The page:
Kurt Suzuki, the Twins catcher, is known as a smart guy. I got lucky and Kurt spent some time talking to me a couple years ago and since then we always find time to chat when he comes to town. Saturday afternoon I asked Kurt about the Royals hitters; what was their reputation and how did the Twins approach them?
Kurt said the main thing he tells the Twins pitchers is to forget striking out the Royals hitters; the 2015 Kansas City Royals strike out less than any other team in baseball.
And here’s why Kurt warns his pitchers to not worry about strikeouts:
Pitchers—especially starters—are not pressing the gas to the floorboard all the time. They pace themselves so when they need to reach back for a little extra, there’s a little extra there; a few more miles an hour, a bit more break on that slider. But doing that eats up energy and pitches.
Fans might be applauding a starting pitcher who is racking up strikeout after strikeout, but to get those strikeouts the starter might be using up too much energy and too many pitches. He’s actually setting his team up for a loss when he leaves the game early and exposes the weakest part of any pitching staff; the middle relievers.
Ask a veteran pitcher—a guy not obsessed with strikeouts—and he’ll tell you an out’s an out. Get them anyway you can and the best way to get them is early in the count on soft contact. And don’t worry about striking people out, especially if you’re facing the Kansas City Royals.
Just ask Kurt Suzuki.
What to watch when you’re watching on TV
Pretty simple really; TV gives you a view of the catcher’s mitt that you can’t get at the ballpark—unless you’re standing behind the pitching mound and for some reason big league teams tend to frown on fans doing that. So focus on the catcher’s mitt and see how much it moves to receive the pitch. If it moves a lot the pitcher is missing his spots and he might not be around long. If the mitt stays in position the pitcher is on with his location and has a better chance of a good performance. And that brings us to defensive positioning.
You can’t play shifts if they don’t hit the mitt
Anytime you play some kind of dramatic defensive shift, you’re counting on the pitcher hitting the mitt. Say you play a left-handed hitter to pull and the pitcher throws a belt-high fastball away. The hitter will have an excellent chance of driving the ball to the opposite field and beating the shift. That’s why you might see a team play straight up early and shift in later at bats. They sometimes go through the order once to see how their guy is pitching. If his location is good, then they’ll shift.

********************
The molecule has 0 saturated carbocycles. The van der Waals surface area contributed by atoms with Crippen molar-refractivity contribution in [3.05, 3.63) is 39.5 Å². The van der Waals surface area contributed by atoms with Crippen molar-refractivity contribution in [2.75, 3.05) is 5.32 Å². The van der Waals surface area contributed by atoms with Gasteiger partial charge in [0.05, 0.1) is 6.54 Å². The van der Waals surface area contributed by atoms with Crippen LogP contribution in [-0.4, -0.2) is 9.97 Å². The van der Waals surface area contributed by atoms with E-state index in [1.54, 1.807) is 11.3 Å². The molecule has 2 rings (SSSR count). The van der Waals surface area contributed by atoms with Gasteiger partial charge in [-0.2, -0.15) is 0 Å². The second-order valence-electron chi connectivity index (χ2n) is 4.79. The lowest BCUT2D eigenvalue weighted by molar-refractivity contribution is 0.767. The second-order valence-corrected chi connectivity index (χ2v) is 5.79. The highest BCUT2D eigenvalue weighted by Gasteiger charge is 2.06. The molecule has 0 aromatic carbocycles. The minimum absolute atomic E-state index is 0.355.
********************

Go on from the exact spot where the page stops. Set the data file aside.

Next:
Joe Mauer came in hot
Saturday night Joe Mauer went 4 for 5 and one of those four was a home run. When Joe arrived in Kansas City he was hitting .262, but after three games has raised his average by 10 points—6 for 12 will do that. But his hot streak didn’t start here: smart catchers, pitchers and baseball fans want to know what a guy’s been doing just before he arrives and in his previous two series—Milwaukee and Cincinnati—Joe Mauer went 7 for 20.
And if Joe Mauer is going to hit, try to keep those hits to singles; Mauer is not a base stealer and might be forced to play the game 90 feet at a time.
How to stop the hot hitter
Ummm…you probably can’t—he’s hot. You can try to work around him in crucial situations, but do your best to keep him out of crucial situations. The hot hitter will get his hits; get the guy in front of him and the guy behind him—that limits the damage a hot hitter can do. So to some degree the key to stopping Joe Mauer is actually stopping Brian Dozier and Trevor Plouffe.
Rusty’s big league debut
I recently wrote about Dusty Coleman and how a player’s big league debut can be nerve-wracking. Lots of players have pretty good stories about their first big league game and Rusty Kuntz is no exception.
Rusty was a September call up in 1979. His minor league season had ended, he knew he was going up, so he headed for the big club, arrived in the clubhouse and put on his first major league uniform. A pretty cool moment until Rusty asked what they wanted him to do.
They wanted him to take off the uniform.
Rusty had shown up a day too early and wasn’t on the active roster. So Rusty put his street clothes back on and went out to sit in the stands—the first major league game he ever saw.
Rusty played in five games that season and in his first at bat, Gorman Thomas made a diving catch of a line drive. After that Rusty went 0-fer until he singled on a ground ball up the middle and wound up with a robust 1 for 11, .091 batting average. His lifetime number is .236. Even so Rusty snuck in seven years in the big leagues and anyone who finds a way to spend seven years in the big leagues is a pretty good baseball player and—in Rusty’s case—an even better coach.